Thursday, 2 October 2014

Dr Charles Livingstone: QLD 'red tape reduction' harms problem gamblers

School of Public Health and Preventive Medicine's Dr Charles Livingstone has co authored a study which has found that the Queensland government's “red-tape reduction program”
has increased community reliance on gambling to fund infrastructure rather than help problem gamblers.


Dr Livingstone said the Queensland government had given priority to revenue-raising over the well being of problem gamblers and their families.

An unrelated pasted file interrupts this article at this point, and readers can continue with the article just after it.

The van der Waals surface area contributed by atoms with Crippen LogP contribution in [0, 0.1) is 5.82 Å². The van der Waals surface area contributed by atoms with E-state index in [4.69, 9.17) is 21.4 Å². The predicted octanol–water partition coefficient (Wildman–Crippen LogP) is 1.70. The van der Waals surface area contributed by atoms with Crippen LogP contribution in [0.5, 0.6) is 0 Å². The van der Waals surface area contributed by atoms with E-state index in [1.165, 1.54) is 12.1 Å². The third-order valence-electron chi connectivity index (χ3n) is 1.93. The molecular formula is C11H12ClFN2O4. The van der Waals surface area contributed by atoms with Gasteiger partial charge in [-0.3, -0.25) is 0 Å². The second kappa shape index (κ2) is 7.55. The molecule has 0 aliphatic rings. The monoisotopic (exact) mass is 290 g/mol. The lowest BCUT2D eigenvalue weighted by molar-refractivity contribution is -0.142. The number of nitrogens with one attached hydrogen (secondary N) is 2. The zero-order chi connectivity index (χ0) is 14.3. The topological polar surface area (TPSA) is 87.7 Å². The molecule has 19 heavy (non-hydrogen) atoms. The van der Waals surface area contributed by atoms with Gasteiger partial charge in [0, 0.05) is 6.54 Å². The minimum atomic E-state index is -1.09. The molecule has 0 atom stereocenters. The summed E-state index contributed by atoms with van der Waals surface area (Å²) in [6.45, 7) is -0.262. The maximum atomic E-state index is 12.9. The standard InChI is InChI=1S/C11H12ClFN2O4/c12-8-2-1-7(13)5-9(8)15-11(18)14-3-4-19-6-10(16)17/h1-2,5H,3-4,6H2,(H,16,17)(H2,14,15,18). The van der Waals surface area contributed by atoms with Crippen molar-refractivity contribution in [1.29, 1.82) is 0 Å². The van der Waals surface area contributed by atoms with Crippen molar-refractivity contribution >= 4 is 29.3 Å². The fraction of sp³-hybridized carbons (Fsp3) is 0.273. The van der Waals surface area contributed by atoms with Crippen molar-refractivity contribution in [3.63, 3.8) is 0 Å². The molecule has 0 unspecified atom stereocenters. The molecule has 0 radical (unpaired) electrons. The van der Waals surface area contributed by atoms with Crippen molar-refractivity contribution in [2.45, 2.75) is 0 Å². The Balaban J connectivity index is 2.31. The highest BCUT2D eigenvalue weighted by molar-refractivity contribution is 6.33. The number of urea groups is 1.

"It's about money, pure and simple," he said.

"Clearly the government's priority is to encourage gambling businesses, but you can't do that unless you encourage problem gambling as well."

Before the implementation of the red tape reduction changes, a jackpot poker machine winner could only claim their winnings via cheque, or at the venue 24 hours after the win, however clubs now have the option to pay out up to $5000 in cash on the spot.

"For problem gamblers that means they're going to put [their winnings] straight back in [a poker machine] again. That's a retro-aggressive step that has no particular benefit for anyone except the operators and the government who collect it in revenue," Dr Livingstone said.

Click here to read the full report.


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